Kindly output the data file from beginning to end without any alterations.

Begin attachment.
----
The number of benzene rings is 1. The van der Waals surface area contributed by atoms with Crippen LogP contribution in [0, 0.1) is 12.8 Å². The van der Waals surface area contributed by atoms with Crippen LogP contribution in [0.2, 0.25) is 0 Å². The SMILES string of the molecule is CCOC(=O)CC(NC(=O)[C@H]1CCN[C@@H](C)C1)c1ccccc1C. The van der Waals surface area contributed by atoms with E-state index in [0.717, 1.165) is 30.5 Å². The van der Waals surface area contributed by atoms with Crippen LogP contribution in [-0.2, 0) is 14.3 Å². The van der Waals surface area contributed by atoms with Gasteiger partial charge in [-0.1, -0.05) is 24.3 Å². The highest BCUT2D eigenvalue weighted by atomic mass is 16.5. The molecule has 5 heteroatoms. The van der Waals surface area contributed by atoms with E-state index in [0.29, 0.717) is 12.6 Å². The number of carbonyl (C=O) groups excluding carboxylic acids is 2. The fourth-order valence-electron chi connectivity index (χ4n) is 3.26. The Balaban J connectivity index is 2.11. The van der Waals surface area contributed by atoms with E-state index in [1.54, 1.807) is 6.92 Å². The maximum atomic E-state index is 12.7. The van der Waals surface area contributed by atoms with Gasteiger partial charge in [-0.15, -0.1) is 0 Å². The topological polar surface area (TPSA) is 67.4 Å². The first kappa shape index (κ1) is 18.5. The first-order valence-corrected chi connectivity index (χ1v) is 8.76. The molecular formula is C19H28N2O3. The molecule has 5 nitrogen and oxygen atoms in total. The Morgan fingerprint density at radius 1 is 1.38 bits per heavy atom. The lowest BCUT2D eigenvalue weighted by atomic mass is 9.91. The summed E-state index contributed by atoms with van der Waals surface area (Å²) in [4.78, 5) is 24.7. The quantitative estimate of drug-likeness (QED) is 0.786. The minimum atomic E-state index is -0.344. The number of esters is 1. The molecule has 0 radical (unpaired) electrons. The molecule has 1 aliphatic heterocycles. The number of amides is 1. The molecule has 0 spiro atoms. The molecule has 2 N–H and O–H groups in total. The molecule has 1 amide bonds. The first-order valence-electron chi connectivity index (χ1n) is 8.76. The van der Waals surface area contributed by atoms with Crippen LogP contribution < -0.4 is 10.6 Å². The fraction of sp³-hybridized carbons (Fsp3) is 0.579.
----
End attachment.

The number of benzene rings is 1. The van der Waals surface area contributed by atoms with Crippen LogP contribution in [0, 0.1) is 12.8 Å². The van der Waals surface area contributed by atoms with Crippen LogP contribution in [0.2, 0.25) is 0 Å². The SMILES string of the molecule is CCOC(=O)CC(NC(=O)[C@H]1CCN[C@@H](C)C1)c1ccccc1C. The van der Waals surface area contributed by atoms with E-state index in [0.717, 1.165) is 30.5 Å². The van der Waals surface area contributed by atoms with Crippen LogP contribution in [-0.2, 0) is 14.3 Å². The van der Waals surface area contributed by atoms with Gasteiger partial charge in [-0.1, -0.05) is 24.3 Å². The highest BCUT2D eigenvalue weighted by atomic mass is 16.5. The molecule has 5 heteroatoms. The van der Waals surface area contributed by atoms with E-state index in [0.29, 0.717) is 12.6 Å². The number of carbonyl (C=O) groups excluding carboxylic acids is 2. The fourth-order valence-electron chi connectivity index (χ4n) is 3.26. The Balaban J connectivity index is 2.11. The van der Waals surface area contributed by atoms with E-state index in [1.54, 1.807) is 6.92 Å². The maximum atomic E-state index is 12.7. The van der Waals surface area contributed by atoms with Gasteiger partial charge in [-0.15, -0.1) is 0 Å². The topological polar surface area (TPSA) is 67.4 Å². The first kappa shape index (κ1) is 18.5. The first-order valence-corrected chi connectivity index (χ1v) is 8.76. The molecular formula is C19H28N2O3. The molecule has 5 nitrogen and oxygen atoms in total. The Morgan fingerprint density at radius 1 is 1.38 bits per heavy atom. The lowest BCUT2D eigenvalue weighted by atomic mass is 9.91. The summed E-state index contributed by atoms with van der Waals surface area (Å²) in [4.78, 5) is 24.7. The quantitative estimate of drug-likeness (QED) is 0.786. The minimum atomic E-state index is -0.344. The number of esters is 1. The molecule has 0 radical (unpaired) electrons. The molecule has 1 aliphatic heterocycles. The number of amides is 1. The molecule has 0 spiro atoms. The molecule has 2 N–H and O–H groups in total. The molecule has 1 amide bonds. The first-order valence-electron chi connectivity index (χ1n) is 8.76. The van der Waals surface area contributed by atoms with Crippen LogP contribution < -0.4 is 10.6 Å². The fraction of sp³-hybridized carbons (Fsp3) is 0.579.